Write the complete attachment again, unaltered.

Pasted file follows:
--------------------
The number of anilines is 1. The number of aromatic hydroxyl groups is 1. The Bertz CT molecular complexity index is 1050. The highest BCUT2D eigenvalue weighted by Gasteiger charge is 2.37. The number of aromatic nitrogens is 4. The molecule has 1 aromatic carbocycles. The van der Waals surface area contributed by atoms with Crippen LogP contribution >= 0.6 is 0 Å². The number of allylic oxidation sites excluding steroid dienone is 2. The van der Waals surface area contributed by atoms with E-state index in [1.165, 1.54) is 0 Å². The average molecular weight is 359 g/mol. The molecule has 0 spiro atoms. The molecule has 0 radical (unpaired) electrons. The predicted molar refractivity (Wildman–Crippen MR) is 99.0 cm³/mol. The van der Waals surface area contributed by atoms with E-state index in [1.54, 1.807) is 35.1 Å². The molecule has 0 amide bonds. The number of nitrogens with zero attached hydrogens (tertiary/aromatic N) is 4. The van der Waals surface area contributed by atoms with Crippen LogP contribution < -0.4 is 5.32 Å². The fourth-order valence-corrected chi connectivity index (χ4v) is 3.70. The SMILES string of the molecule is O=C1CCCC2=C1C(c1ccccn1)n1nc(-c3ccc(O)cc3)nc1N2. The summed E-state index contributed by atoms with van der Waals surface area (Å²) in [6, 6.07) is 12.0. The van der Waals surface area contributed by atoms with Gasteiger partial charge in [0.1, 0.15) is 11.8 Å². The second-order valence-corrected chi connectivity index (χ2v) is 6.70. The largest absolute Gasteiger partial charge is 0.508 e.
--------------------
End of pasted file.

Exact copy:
The number of anilines is 1. The number of aromatic hydroxyl groups is 1. The Bertz CT molecular complexity index is 1050. The highest BCUT2D eigenvalue weighted by Gasteiger charge is 2.37. The number of aromatic nitrogens is 4. The molecule has 1 aromatic carbocycles. The van der Waals surface area contributed by atoms with Crippen LogP contribution >= 0.6 is 0 Å². The number of allylic oxidation sites excluding steroid dienone is 2. The van der Waals surface area contributed by atoms with E-state index in [1.165, 1.54) is 0 Å². The average molecular weight is 359 g/mol. The molecule has 0 spiro atoms. The molecule has 0 radical (unpaired) electrons. The predicted molar refractivity (Wildman–Crippen MR) is 99.0 cm³/mol. The van der Waals surface area contributed by atoms with E-state index in [1.54, 1.807) is 35.1 Å². The molecule has 0 amide bonds. The number of nitrogens with zero attached hydrogens (tertiary/aromatic N) is 4. The van der Waals surface area contributed by atoms with Crippen LogP contribution < -0.4 is 5.32 Å². The fourth-order valence-corrected chi connectivity index (χ4v) is 3.70. The SMILES string of the molecule is O=C1CCCC2=C1C(c1ccccn1)n1nc(-c3ccc(O)cc3)nc1N2. The summed E-state index contributed by atoms with van der Waals surface area (Å²) in [6, 6.07) is 12.0. The van der Waals surface area contributed by atoms with Gasteiger partial charge in [0.1, 0.15) is 11.8 Å². The second-order valence-corrected chi connectivity index (χ2v) is 6.70. The largest absolute Gasteiger partial charge is 0.508 e.